Barbiturates are a commonly abused depressant drug that can lead to a risk of overdose and death. They are sometimes prescribed for seizures and other medical problems, such as migraine headaches. Given their high risk profile, physicians have moved away from prescribing them in recent years, preferring alternatives with fewer side effects. However, there are still many people who use them. Many people take them without issues, but there is a small number of people addicted to them, almost all who started taking them under prescription by a doctor.

Barbiturate addiction alone is a significant problem. It can lead to drowsiness, sluggishness, and impaired thinking in the short and long term, as well as respiratory problems and a loss of consciousness, and can be fatal.

Unfortunately, it is common for this addiction to be accompanied by alcohol problems. Alcohol tends to make all of the common side effects of barbiturates worse.

Risk of Overdose

A large number of overdoses from barbiturates come in the company of alcohol. This combination is a particularly lethal one, as they are frequently found together in cases of intentional and unintentional overdose. It is possible to overdose from barbiturates alone, but the combination with alcohol appears to significantly increase the risk of an overdose and can be fatal.

Unintentional overdoses are a particular risk for those who are taking barbiturates under a doctor’s orders. These patients may drink alcohol without considering how it will interact with the barbiturates they are taking. The impaired thinking and drowsiness that can be produced from the combination of even low doses of these two drugs can lead individuals to drink even more due to a lack of inhibition. This then dramatically increases the risk of an unintentional overdose. It is important to know that this can happen even with very low doses of either drug. Different people respond to drugs differently. For some, just a single drink mixed with barbiturates can produce a dangerous effect.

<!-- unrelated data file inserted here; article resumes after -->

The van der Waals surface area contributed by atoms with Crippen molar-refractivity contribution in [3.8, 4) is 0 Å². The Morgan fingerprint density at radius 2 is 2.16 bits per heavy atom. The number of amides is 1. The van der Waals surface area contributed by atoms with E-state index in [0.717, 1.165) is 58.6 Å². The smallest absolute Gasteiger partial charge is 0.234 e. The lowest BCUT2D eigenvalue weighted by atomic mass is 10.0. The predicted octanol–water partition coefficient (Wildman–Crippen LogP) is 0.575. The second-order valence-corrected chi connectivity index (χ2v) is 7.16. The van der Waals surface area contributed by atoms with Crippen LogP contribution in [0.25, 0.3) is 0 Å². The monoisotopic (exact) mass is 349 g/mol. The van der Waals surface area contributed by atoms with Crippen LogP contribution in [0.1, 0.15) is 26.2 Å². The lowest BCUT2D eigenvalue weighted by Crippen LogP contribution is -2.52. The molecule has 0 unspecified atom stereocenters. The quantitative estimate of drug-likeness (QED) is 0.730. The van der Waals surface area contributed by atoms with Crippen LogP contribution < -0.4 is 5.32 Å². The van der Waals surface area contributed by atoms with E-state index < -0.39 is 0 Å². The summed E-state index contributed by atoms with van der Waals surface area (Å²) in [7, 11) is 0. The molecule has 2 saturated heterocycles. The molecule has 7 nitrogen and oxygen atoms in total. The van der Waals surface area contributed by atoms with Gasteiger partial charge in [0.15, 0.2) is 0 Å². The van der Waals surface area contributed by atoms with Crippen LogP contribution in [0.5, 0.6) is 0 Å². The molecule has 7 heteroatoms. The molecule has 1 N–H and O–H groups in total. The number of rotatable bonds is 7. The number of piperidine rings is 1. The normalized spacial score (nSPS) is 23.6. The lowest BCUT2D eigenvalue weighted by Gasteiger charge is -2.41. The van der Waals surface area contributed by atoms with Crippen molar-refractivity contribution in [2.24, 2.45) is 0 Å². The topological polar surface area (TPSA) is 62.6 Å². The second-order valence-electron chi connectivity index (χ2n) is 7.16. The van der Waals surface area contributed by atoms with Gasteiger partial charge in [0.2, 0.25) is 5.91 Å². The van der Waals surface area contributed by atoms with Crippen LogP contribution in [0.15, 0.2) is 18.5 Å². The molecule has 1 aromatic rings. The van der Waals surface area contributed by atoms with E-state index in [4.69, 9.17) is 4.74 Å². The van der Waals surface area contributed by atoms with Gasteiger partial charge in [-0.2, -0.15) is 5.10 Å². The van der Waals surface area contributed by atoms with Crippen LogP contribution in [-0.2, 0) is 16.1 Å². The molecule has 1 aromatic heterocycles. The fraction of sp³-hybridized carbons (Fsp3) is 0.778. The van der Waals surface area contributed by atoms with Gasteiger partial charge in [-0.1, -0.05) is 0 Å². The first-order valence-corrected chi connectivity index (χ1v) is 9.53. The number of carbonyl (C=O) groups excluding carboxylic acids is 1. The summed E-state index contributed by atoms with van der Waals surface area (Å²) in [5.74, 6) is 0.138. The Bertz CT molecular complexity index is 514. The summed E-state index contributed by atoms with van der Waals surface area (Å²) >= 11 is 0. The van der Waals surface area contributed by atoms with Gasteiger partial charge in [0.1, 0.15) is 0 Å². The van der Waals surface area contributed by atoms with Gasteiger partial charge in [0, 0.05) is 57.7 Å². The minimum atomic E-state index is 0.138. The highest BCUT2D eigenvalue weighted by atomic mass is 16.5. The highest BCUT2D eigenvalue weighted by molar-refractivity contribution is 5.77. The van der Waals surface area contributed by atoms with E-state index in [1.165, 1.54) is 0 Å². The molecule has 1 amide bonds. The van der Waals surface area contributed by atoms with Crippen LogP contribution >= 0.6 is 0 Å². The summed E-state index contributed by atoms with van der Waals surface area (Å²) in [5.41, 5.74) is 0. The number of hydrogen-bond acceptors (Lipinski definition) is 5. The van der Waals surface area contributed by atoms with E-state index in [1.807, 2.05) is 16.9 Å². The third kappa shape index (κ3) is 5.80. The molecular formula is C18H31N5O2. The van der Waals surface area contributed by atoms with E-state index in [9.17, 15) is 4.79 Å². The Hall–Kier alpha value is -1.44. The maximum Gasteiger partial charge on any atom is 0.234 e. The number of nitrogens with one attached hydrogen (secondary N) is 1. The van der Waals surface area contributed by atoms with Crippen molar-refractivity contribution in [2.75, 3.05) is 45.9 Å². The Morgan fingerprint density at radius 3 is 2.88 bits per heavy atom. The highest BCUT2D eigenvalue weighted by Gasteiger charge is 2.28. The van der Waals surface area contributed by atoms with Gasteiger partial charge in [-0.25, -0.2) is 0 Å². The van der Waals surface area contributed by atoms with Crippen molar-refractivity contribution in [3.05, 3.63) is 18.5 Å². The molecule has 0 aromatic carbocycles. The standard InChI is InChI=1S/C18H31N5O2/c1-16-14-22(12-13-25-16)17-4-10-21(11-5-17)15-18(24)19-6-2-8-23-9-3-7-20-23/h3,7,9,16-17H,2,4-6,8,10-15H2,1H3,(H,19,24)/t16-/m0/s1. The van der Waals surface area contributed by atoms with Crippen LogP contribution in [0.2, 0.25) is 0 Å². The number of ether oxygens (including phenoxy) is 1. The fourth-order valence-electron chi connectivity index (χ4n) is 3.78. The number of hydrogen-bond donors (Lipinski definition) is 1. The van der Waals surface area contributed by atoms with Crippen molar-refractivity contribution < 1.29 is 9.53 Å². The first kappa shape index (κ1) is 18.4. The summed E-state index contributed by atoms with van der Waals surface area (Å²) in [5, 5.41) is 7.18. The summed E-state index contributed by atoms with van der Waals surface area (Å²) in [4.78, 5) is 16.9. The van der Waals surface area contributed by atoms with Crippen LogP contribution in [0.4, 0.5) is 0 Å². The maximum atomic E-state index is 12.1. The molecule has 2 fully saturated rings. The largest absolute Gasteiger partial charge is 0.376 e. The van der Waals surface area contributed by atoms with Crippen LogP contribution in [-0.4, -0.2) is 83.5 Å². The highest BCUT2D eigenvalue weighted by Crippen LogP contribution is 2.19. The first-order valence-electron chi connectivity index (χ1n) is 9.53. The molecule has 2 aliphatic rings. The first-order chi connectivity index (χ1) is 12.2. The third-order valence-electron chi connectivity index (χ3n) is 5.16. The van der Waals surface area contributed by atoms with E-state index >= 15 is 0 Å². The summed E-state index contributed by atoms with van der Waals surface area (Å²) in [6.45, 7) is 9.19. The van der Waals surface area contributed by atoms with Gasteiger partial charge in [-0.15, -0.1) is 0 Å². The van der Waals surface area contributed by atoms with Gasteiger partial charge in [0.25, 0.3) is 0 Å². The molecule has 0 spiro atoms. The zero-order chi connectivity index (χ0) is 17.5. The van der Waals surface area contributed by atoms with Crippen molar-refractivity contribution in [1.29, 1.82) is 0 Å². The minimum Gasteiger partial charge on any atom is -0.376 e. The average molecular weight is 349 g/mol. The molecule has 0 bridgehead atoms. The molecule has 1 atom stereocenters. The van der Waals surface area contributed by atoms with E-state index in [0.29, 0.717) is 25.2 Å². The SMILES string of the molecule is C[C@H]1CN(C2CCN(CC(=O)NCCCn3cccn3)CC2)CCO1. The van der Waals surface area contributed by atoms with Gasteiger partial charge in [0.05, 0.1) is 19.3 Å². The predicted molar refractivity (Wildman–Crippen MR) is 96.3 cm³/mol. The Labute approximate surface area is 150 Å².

Since both drugs depress the nervous system, they affect key functions such as respiration. Individuals who have combined the two may begin to experience shallow breathing and lose consciousness quickly.

Keep Tabs

If you are taking barbiturates under a doctor’s supervision, it is important that you monitor how you are responding to the drugs over time. Addiction risk can be high with barbiturates, even under a doctor’s supervision. If you find that the drugs are having less of an effect than they used to, do not start taking more without first talking to your doctor. At this point, they may advise that you discontinue use to avoid any risk of addiction.

Barbiturate addiction can be hard to beat, so it’s advised that if you are taking them, you watch carefully for any signs of dependence. If you are addicted, withdrawal symptoms are common  and can be quite severe. Many patients turn to hospital rehab programs as they try to stop taking barbiturates.

Don’t Mix

If you must take barbiturates for medical reasons, it is strongly advised that you steer clear of any amount of alcohol. Just one drink can put you at risk of a severe reaction and can impede clear thinking and rational decision making. This means you may choose to drink more, without realizing it, putting you at risk of an overdose. Speak to your doctor about alternatives to barbiturates if you fear that you will not be able to stop drinking. Remember, just because the drug is prescribed does not mean it will always be safe for you. Work with your doctor to develop a plan that minimizes risk and that you both feel comfortable with.